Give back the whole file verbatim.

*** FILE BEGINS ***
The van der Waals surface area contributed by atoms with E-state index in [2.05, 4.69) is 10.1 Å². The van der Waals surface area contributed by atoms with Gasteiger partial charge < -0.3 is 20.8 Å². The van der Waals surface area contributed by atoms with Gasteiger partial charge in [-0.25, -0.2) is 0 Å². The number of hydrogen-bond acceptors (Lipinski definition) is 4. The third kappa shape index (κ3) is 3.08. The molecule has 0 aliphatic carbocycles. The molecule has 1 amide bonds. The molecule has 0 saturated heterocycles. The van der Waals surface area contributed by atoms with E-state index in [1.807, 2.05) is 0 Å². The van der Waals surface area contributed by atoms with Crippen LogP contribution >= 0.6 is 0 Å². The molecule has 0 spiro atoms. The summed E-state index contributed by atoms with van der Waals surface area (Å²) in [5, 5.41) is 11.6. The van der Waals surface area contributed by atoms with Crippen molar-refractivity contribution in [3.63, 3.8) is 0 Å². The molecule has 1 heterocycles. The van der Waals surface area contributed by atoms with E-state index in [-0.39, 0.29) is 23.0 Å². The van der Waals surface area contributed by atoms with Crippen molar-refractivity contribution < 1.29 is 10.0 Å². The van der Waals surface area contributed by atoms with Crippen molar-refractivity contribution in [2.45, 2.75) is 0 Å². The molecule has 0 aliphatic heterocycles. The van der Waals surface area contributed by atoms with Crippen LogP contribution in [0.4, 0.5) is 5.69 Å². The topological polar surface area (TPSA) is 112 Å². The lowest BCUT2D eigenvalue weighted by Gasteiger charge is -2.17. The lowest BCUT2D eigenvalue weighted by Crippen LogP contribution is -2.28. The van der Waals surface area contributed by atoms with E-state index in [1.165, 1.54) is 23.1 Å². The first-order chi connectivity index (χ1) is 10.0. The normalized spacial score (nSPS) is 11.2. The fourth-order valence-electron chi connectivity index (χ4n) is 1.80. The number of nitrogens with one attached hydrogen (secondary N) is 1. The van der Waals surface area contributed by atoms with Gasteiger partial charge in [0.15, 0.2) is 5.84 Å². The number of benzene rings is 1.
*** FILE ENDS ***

The van der Waals surface area contributed by atoms with E-state index in [2.05, 4.69) is 10.1 Å². The van der Waals surface area contributed by atoms with Gasteiger partial charge < -0.3 is 20.8 Å². The van der Waals surface area contributed by atoms with Gasteiger partial charge in [-0.25, -0.2) is 0 Å². The number of hydrogen-bond acceptors (Lipinski definition) is 4. The third kappa shape index (κ3) is 3.08. The molecule has 0 aliphatic carbocycles. The molecule has 1 amide bonds. The molecule has 0 saturated heterocycles. The van der Waals surface area contributed by atoms with E-state index in [1.807, 2.05) is 0 Å². The van der Waals surface area contributed by atoms with Crippen LogP contribution >= 0.6 is 0 Å². The molecule has 0 spiro atoms. The summed E-state index contributed by atoms with van der Waals surface area (Å²) in [5, 5.41) is 11.6. The van der Waals surface area contributed by atoms with Crippen molar-refractivity contribution in [3.63, 3.8) is 0 Å². The molecule has 1 heterocycles. The van der Waals surface area contributed by atoms with E-state index in [-0.39, 0.29) is 23.0 Å². The van der Waals surface area contributed by atoms with Crippen molar-refractivity contribution < 1.29 is 10.0 Å². The van der Waals surface area contributed by atoms with Crippen molar-refractivity contribution in [2.45, 2.75) is 0 Å². The molecule has 0 aliphatic heterocycles. The van der Waals surface area contributed by atoms with Crippen LogP contribution in [0.4, 0.5) is 5.69 Å². The topological polar surface area (TPSA) is 112 Å². The lowest BCUT2D eigenvalue weighted by Gasteiger charge is -2.17. The lowest BCUT2D eigenvalue weighted by Crippen LogP contribution is -2.28. The van der Waals surface area contributed by atoms with E-state index in [1.165, 1.54) is 23.1 Å². The first-order chi connectivity index (χ1) is 10.0. The normalized spacial score (nSPS) is 11.2. The fourth-order valence-electron chi connectivity index (χ4n) is 1.80. The number of nitrogens with one attached hydrogen (secondary N) is 1. The van der Waals surface area contributed by atoms with Gasteiger partial charge in [0.15, 0.2) is 5.84 Å². The number of benzene rings is 1.